Shifting eruption styles during the emergence of Akaroa strato-shield volcano, Banks Peninsula, New Zealand
Degree GrantorUniversity of Canterbury
Degree NameMaster of Science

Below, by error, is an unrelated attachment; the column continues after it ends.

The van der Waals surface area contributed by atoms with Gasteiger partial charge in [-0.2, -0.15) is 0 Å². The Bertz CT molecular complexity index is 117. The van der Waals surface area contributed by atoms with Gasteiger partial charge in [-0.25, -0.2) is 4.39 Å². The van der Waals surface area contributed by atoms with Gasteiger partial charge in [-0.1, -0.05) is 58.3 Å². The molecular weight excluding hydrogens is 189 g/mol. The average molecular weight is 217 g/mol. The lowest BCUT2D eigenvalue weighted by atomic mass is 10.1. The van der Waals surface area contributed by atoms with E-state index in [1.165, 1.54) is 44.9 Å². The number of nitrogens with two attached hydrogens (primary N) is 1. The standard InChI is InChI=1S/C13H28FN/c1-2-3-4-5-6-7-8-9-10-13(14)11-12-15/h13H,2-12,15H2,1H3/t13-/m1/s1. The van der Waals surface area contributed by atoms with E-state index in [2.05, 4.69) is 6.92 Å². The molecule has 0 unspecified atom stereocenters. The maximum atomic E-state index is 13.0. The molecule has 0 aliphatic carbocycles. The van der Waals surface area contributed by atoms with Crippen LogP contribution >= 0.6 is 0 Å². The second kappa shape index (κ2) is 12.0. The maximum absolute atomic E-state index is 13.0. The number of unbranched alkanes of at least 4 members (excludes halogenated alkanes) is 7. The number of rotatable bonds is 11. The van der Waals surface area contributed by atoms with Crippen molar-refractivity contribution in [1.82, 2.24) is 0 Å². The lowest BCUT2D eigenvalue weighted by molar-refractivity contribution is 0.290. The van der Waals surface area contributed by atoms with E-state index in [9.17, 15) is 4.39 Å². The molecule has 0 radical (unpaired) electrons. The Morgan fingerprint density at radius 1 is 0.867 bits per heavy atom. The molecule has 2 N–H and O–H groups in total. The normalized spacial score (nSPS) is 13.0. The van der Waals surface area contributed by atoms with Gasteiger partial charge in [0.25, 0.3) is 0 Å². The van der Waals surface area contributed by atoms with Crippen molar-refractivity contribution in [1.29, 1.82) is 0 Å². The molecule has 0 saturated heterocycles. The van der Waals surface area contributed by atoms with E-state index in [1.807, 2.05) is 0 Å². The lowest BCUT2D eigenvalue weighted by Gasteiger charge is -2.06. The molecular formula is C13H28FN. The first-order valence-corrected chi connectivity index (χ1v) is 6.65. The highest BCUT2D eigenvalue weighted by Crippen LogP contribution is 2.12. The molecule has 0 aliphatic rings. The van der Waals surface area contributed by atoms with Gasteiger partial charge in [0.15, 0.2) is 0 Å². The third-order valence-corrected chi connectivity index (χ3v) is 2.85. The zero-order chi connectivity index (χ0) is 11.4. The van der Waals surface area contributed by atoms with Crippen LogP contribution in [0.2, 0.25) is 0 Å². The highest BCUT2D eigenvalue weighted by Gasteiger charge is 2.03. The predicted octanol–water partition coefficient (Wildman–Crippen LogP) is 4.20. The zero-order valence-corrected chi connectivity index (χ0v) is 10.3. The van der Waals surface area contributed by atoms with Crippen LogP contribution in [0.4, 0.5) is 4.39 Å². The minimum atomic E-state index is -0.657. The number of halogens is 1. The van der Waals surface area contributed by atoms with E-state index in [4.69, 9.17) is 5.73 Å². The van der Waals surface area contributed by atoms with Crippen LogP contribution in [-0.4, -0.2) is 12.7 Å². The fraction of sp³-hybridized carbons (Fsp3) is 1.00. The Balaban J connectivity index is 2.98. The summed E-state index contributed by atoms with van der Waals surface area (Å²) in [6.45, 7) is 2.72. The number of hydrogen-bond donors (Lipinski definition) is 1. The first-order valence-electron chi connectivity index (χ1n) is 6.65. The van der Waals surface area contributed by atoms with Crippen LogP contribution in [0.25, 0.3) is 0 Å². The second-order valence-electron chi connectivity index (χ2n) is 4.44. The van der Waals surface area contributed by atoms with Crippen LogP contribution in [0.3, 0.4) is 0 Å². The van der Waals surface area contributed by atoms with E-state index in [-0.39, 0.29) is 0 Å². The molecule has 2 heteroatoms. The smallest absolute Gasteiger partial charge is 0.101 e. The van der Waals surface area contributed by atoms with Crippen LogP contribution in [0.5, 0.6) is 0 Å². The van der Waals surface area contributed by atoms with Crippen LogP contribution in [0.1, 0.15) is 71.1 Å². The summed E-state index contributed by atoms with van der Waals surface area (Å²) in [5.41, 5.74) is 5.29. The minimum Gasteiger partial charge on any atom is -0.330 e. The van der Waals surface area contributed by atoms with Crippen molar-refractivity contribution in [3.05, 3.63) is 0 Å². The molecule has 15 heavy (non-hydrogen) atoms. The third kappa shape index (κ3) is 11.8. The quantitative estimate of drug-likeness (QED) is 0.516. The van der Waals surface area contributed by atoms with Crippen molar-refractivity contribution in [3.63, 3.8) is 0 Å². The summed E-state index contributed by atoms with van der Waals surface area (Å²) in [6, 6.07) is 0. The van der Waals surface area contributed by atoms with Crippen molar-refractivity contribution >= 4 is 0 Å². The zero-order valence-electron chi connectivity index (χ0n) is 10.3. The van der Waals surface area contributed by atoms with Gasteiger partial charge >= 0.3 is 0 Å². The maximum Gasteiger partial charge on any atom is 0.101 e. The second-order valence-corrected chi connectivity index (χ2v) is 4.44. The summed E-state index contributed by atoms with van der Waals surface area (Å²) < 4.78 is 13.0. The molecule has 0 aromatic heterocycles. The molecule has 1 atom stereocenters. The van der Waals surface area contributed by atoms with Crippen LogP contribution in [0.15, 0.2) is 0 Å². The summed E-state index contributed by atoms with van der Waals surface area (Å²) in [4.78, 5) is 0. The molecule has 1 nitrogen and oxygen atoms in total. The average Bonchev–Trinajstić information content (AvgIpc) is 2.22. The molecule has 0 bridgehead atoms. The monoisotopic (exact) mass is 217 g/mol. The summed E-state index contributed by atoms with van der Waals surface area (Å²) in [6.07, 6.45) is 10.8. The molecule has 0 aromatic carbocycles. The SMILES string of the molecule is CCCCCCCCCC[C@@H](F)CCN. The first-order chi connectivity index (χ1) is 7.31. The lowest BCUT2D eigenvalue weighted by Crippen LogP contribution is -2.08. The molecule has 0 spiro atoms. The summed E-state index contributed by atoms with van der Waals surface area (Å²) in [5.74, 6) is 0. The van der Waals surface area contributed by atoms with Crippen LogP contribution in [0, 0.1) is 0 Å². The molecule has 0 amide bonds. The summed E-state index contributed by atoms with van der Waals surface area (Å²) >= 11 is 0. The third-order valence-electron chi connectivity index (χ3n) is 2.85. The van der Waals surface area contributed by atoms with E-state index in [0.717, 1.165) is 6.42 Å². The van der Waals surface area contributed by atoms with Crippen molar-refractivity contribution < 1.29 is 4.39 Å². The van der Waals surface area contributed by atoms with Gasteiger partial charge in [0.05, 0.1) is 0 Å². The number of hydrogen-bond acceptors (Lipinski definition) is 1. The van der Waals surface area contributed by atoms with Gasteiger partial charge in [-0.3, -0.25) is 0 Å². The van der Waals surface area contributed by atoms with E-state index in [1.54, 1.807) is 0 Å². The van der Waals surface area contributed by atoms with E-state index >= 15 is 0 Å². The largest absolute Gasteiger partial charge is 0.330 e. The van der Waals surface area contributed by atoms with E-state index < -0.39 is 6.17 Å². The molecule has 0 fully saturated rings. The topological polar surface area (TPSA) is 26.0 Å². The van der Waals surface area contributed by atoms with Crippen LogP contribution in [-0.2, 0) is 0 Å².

The uniquely eroded harbour of Akaroa volcano provides a rare opportunity to study the dissected core of the basaltic to trachytic strato-shield volcano. With key exposures of both the early phase trachytic to basaltic eruptive deposits and the later phase voluminous basaltic deposits (9.6 – 8.6 Ma) that make up the majority of the emergent volcanic flank. This thesis aims to illustrate the volcanic processes that dominate the diverse early stages of emergent volcanism. We have built on previous research to produce detailed maps and stratigraphic logs of key extrusive and intrusive sequences. We further identify eruptive packages and their facies to identify eruptive centres, and correlate early stratigraphy. This study reveals the emergence of local volcanic centres with differing eruptive styles, chemistry and volumes. An explosive phreatomagmatic trachyte tuff ring and dome/flow complex dominated early eruptions. This extensive trachytic centre had multiple phases of activity, displaying both temporal and spatial transitions in style. Temporal facies transitions consisted of changes from a subaqueous to emergent hyaloclastite dome, to an explosive phreatomagmatic trachyte tuff ring to an effusive trachytic dome (Fig 7.1 – Fig 7.7). Whereas spacial transitions consisted of lateral facies variations within the pyroclastic surge and air fall deposits of the tuff ring reflecting 'en route' changes in deposition. Smaller volcanic centres migrated around the margins of this larger trachytic centre (Fig 7.1 – Fig 7.7). These eruptions variously interacted with seawater forming small tuff and scoria cones. Generally, these smaller eruptions show a progression from low angle phreatomagmatic palagonite rich lapilli tuffs to steeper bedded spatter and bomb dominated deposits. This transition in facies likely represents the emergence of individual volcanoes with later deposits showing less evidence for interaction with seawater. These discrete centres later coalesced through deposition of the more extensive lava flows forming the early volcanic complex of Akaroa Volcano. Erosional processes dramatically reshaped the volcanic complex. Bays of the present day harbour represent eroded basaltic explosive centres, as pyroclastic units are preferentially eroded by the sea. Whereas more coherent lavas tend to form headlands within the harbour. In summary, the findings of this research have refined maps, stratigraphy, lithologic descriptions and facies interpretations of Akaroa volcanoes emergent deposits. Thus enabling the development of a geological formation model for the early to emergent stages of Akaroa Volcano. Furthering the understanding of early to emergent, shallow magmatic, volcanologic processes, associated with alkali basaltic and trachytic eruptions at Akaroa Volcano.